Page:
Last night, Chicago’s incumbent mayor, Rahm Emanuel, won a second term against Cook County Commissioner Jesus “Chuy” Garcia, in a historical election that had the whole nation watching. After failing to secure enough votes in February’s election, Emanuel became Chicago’s first incumbent mayor to face a run-off election.
Garcia conceded Tuesday night when Emanuel was up 56 percent to 44 percent with about 75 percent of precincts reporting. Now that Emanuel’s won, he faces the hard task of uniting a city deeply divided over its future.
Had it gone the other way, Garcia would have been Chicago’s first Latino mayor, and during his campaign he evoked the spirit of the city’s first and only African-American mayor, Harold Washington. But the great divide in this election was less about race and more about socioeconomics and the growing split in the Democratic Party.
Critics of Emanuel, who has been nicknamed “Mayor 1 Percent,” say he supports the efforts of wealthy Chicagoans and big business, and his emphasis on Chicago’s world-class image ignores major problems within the city, like gun violence. Emanuel had the support of moderate democrats and big banks, but Chuy Garcia spoke to progressives fed up with Chicago’s machine politics.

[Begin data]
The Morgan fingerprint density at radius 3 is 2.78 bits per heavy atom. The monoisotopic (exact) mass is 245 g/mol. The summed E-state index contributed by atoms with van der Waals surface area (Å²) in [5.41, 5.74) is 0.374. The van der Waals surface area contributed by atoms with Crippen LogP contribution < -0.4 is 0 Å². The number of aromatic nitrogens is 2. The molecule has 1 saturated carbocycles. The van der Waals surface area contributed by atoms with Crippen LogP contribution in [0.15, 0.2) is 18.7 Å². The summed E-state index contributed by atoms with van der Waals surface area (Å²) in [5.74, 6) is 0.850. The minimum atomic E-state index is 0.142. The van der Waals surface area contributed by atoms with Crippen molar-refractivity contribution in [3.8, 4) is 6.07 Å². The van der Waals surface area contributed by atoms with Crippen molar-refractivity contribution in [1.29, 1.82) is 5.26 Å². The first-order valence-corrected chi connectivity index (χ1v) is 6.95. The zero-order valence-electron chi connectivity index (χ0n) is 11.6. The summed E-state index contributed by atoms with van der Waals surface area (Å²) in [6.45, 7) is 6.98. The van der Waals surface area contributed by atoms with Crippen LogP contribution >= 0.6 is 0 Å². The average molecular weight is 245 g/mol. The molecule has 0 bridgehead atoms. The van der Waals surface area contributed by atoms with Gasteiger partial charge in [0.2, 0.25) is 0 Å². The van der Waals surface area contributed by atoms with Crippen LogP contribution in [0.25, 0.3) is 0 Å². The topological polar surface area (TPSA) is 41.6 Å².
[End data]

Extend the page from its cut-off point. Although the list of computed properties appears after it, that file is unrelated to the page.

The New York Times reports that:
Even given a decisive margin of victory in Tuesday’s election, the episode has raised a sense of vulnerability around his political career, and an expectation from some here that his second term in City Hall may look different, in style and perhaps substance, from the first.
A chastened Mr. Emanuel on Tuesday night thanked the voters for “putting me through my paces,” and he promised to be a better mayor because of it, bringing voters’ voices and concerns into his office.
As WBEZ reports, many of Garcia’s supporters don’t see the election as a total loss. They believe the run-off — in what should have been an easy win for Emanuel — will make him think twice about the neighborhoods they believe he neglects. Garcia left supporters with a hopeful message during his concession speech:
“We didn’t lose today, we tried. We fought hard for what we believed in. You don’t succeed at this or anything else unless you try.”
Jenn Stanley is a freelance journalist, essayist and independent producer living in Chicago. She has an M.S. from the Medill School of Journalism at Northwestern University.